10. If you have a little one, look for a nappy/diaper washing service: These product-service-system models will lease you the clean reusable diapers and take away and bulk wash the dirty ones (this is key to making them more sustainable, as the bulk washing saves water and energy).

SELF-RELIANCE: Embrace DIY & activated agency by making your own items and speaking up in support of preventing plastic waste.

11. Make your own! This is a great solution for many household cleaning products and food items like non-dairy milks (almond and oat milk are very quick and easy to make — check out out Hero Veg Cookbook for recipes on how to make these!). You can even make your own deodorant, toothpaste, lip gloss, eyeliner and many other items with a few basic materials, and the internet has tons of instructions on how to do these.

12. Take your own: A simple but powerful option is to ask a shop to fill your own vessel when getting takeout or to-go food. You may get rejected, but it’s worth asking and raising awareness of this need. Lots of really cool reusable food container services are popping up all over the world, and they might already be in your community! Check out the Dabba Drop in London as an example.

13. Actively refuse single-use items when offered and make a point as to why: This could be when you are in a sit-down cafe and they bring you a drink in a disposable plastic cup; when ordering, check first what the item will come in and make sure to ask for a reusable option.

14. Don’t be afraid to ask: Be it at your local cafe or your kids’ school, ask for reusable options and explain why. The more people who request this, the more likely it is to become normalized and adopted.

15. Know your local recycling options and optimize for them: Most places still don’t accept soft plastics, but every local waste service is different. Do a quick Google search to learn about your local pick-up and recycling options, and when you’re shopping, select items that can easily be recaptured.

SHOP SMARTER: Be extra choosy about where and how you spend your consumer power

16. Seek out zero waste shopping solutions: For example, the ZeroWasteStore app enables you to get pantry items without the plastic.

17. Buy bigger: Another great option for pantries, especially when it comes to soft plastic for household staples like rice, is to look for bulk options that will reduce the amount of plastic you purchase. This often saves you money as well when you buy in bulk, seek out specialty stores that offer bulk purchasing.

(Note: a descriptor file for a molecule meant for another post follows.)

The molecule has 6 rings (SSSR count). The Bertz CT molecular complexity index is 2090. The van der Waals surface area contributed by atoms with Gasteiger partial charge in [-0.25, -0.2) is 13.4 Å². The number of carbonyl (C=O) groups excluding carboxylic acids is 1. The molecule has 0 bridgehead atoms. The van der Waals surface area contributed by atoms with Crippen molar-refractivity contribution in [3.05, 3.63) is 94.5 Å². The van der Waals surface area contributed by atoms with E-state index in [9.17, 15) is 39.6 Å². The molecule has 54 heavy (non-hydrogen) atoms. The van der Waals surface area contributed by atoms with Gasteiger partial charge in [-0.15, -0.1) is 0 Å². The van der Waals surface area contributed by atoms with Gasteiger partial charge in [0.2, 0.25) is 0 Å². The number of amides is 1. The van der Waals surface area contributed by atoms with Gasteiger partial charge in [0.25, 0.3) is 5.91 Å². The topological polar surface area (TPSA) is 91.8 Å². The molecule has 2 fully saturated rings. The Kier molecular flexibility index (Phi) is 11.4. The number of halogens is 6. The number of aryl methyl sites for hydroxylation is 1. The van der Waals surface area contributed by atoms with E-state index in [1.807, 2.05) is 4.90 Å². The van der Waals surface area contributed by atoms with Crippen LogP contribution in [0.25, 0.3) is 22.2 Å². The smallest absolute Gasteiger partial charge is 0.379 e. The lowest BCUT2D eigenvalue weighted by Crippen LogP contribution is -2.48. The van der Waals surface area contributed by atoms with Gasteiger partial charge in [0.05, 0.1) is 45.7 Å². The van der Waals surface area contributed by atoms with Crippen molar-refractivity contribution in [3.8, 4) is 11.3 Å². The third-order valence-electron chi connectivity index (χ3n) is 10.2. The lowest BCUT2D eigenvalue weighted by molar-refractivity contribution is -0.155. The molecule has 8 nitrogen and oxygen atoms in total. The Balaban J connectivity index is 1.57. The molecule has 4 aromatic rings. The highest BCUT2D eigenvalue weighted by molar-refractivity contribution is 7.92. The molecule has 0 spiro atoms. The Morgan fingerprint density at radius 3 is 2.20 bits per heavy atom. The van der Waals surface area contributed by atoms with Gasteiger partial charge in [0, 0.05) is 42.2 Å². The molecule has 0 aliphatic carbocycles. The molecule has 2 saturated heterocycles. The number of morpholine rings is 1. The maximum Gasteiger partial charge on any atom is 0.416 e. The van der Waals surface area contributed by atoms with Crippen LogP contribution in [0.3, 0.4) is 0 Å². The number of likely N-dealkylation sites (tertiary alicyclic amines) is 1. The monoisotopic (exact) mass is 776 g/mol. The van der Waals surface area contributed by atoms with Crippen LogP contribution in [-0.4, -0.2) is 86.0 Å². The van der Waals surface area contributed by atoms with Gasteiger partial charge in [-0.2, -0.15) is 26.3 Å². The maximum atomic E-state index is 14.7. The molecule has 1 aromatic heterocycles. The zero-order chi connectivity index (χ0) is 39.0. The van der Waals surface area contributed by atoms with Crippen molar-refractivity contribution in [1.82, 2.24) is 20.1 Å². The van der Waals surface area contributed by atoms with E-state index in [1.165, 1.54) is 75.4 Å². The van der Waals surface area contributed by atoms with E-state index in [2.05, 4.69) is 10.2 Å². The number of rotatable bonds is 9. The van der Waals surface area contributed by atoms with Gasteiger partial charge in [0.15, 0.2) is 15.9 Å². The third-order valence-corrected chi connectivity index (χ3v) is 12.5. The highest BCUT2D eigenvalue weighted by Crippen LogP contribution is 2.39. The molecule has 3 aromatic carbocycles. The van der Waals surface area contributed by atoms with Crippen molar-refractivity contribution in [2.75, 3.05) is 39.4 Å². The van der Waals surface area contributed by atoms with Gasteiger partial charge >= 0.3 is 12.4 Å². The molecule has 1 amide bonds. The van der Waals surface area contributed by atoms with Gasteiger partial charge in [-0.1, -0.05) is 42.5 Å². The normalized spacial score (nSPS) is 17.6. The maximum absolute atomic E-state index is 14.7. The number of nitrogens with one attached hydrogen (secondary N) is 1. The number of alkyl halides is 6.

18. Support shops and stores that are offering zero waste and plastic-free shopping: The key is to reuse packaging, not just swap to a different type of material that is disposable. So find stores that are actively reducing their plastic use and support them — it makes a difference!

19. Find a local farmer to shop from: Many communities have farmer subscription services where a box of farm fresh food can be delivered to your home plastic-free. This will not only save you money and reduce the amount of plastic you get on your fruit and veg, but it also helps support local farmers (who are heroes in my mind).

20. Invest in start-ups and services that are creating post-disposable products and services: The best way to see more services available is to invest in them, and early adopters can often bear the financial load. But if you can’t afford it, and want to see more of it, then seek out and invest (by becoming a customer) in zero waste and sustainable services.

If you want to explore more things you can do, explore circular business models in our free Circular Business ReDesign Kit, download our free Superpower Activation Kit, or take on a post-disposable design challenge by downloading our free Post-Disposable Kit.

The UnSchool also offers a lot of free content, email micro courses, professional programs and accredited online certification tracks to help you be a more activated participant in solving global social and environmental issues.



Leyla Acaroglu

UNEP Earth Champ, Designer, Sociologist, Sustainability & Circular Provocateur, TED Speaker, Founder: unschools.co, disrupdesign.co & circularfutures.co